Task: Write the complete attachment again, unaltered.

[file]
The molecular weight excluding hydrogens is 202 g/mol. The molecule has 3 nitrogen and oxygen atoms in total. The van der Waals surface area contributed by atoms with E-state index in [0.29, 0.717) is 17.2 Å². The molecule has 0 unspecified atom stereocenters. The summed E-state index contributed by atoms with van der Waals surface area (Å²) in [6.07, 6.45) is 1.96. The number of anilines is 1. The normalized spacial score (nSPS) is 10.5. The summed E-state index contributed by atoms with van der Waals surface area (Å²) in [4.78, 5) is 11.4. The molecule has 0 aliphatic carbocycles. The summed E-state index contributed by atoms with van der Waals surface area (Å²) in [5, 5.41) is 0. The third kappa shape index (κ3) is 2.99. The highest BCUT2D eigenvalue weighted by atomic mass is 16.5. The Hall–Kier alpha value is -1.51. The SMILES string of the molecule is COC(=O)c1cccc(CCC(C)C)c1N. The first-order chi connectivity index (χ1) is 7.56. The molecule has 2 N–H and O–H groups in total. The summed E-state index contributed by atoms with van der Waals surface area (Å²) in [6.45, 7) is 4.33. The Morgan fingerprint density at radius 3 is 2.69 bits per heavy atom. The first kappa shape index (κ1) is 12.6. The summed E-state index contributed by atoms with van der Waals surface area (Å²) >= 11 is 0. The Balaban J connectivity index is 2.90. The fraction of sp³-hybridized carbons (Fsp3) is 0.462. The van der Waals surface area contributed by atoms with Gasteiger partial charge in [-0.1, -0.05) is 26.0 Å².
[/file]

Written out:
The molecular weight excluding hydrogens is 202 g/mol. The molecule has 3 nitrogen and oxygen atoms in total. The van der Waals surface area contributed by atoms with E-state index in [0.29, 0.717) is 17.2 Å². The molecule has 0 unspecified atom stereocenters. The summed E-state index contributed by atoms with van der Waals surface area (Å²) in [6.07, 6.45) is 1.96. The number of anilines is 1. The normalized spacial score (nSPS) is 10.5. The summed E-state index contributed by atoms with van der Waals surface area (Å²) in [4.78, 5) is 11.4. The molecule has 0 aliphatic carbocycles. The summed E-state index contributed by atoms with van der Waals surface area (Å²) in [5, 5.41) is 0. The third kappa shape index (κ3) is 2.99. The highest BCUT2D eigenvalue weighted by atomic mass is 16.5. The Hall–Kier alpha value is -1.51. The SMILES string of the molecule is COC(=O)c1cccc(CCC(C)C)c1N. The first-order chi connectivity index (χ1) is 7.56. The molecule has 2 N–H and O–H groups in total. The summed E-state index contributed by atoms with van der Waals surface area (Å²) in [6.45, 7) is 4.33. The Morgan fingerprint density at radius 3 is 2.69 bits per heavy atom. The first kappa shape index (κ1) is 12.6. The summed E-state index contributed by atoms with van der Waals surface area (Å²) >= 11 is 0. The Balaban J connectivity index is 2.90. The fraction of sp³-hybridized carbons (Fsp3) is 0.462. The van der Waals surface area contributed by atoms with Gasteiger partial charge in [-0.1, -0.05) is 26.0 Å².